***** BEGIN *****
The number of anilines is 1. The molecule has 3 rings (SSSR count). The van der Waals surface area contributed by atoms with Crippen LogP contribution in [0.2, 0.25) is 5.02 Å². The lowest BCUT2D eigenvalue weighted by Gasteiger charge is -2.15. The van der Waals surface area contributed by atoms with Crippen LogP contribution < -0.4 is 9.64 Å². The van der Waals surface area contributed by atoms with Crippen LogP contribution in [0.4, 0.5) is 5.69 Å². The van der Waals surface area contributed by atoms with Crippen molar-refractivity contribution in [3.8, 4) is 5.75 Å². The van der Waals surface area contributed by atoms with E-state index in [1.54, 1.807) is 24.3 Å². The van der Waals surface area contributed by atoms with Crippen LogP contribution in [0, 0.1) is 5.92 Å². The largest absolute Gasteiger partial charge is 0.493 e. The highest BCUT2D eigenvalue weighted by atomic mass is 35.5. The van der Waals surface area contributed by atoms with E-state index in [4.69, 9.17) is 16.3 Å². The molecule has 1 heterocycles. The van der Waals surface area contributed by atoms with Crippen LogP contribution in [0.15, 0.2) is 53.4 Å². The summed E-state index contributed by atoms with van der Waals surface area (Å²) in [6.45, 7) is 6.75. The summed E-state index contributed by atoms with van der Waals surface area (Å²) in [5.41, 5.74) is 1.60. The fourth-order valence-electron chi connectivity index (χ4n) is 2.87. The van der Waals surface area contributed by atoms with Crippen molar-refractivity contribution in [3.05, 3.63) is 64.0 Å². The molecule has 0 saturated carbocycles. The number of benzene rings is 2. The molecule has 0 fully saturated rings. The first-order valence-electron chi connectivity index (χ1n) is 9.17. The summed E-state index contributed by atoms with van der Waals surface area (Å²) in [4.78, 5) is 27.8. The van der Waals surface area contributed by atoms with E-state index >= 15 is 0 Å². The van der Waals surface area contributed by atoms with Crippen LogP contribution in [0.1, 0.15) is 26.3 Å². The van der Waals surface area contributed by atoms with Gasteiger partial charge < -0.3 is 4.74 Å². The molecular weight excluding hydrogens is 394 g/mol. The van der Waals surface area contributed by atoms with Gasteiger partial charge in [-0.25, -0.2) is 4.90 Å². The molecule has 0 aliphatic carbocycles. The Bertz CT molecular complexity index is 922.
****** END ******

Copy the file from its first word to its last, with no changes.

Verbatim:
The number of anilines is 1. The molecule has 3 rings (SSSR count). The van der Waals surface area contributed by atoms with Crippen LogP contribution in [0.2, 0.25) is 5.02 Å². The lowest BCUT2D eigenvalue weighted by Gasteiger charge is -2.15. The van der Waals surface area contributed by atoms with Crippen LogP contribution < -0.4 is 9.64 Å². The van der Waals surface area contributed by atoms with Crippen LogP contribution in [0.4, 0.5) is 5.69 Å². The van der Waals surface area contributed by atoms with Crippen molar-refractivity contribution in [3.8, 4) is 5.75 Å². The van der Waals surface area contributed by atoms with E-state index in [1.54, 1.807) is 24.3 Å². The van der Waals surface area contributed by atoms with Crippen LogP contribution in [0, 0.1) is 5.92 Å². The largest absolute Gasteiger partial charge is 0.493 e. The highest BCUT2D eigenvalue weighted by atomic mass is 35.5. The van der Waals surface area contributed by atoms with E-state index in [4.69, 9.17) is 16.3 Å². The molecule has 1 heterocycles. The van der Waals surface area contributed by atoms with Crippen LogP contribution in [0.15, 0.2) is 53.4 Å². The summed E-state index contributed by atoms with van der Waals surface area (Å²) in [6.45, 7) is 6.75. The summed E-state index contributed by atoms with van der Waals surface area (Å²) in [5.41, 5.74) is 1.60. The fourth-order valence-electron chi connectivity index (χ4n) is 2.87. The van der Waals surface area contributed by atoms with Crippen molar-refractivity contribution in [3.05, 3.63) is 64.0 Å². The molecule has 0 saturated carbocycles. The number of benzene rings is 2. The molecule has 0 fully saturated rings. The first-order valence-electron chi connectivity index (χ1n) is 9.17. The summed E-state index contributed by atoms with van der Waals surface area (Å²) in [4.78, 5) is 27.8. The van der Waals surface area contributed by atoms with E-state index >= 15 is 0 Å². The van der Waals surface area contributed by atoms with Crippen LogP contribution in [0.1, 0.15) is 26.3 Å². The van der Waals surface area contributed by atoms with Gasteiger partial charge < -0.3 is 4.74 Å². The molecular weight excluding hydrogens is 394 g/mol. The van der Waals surface area contributed by atoms with Gasteiger partial charge in [-0.25, -0.2) is 4.90 Å². The molecule has 0 aliphatic carbocycles. The Bertz CT molecular complexity index is 922.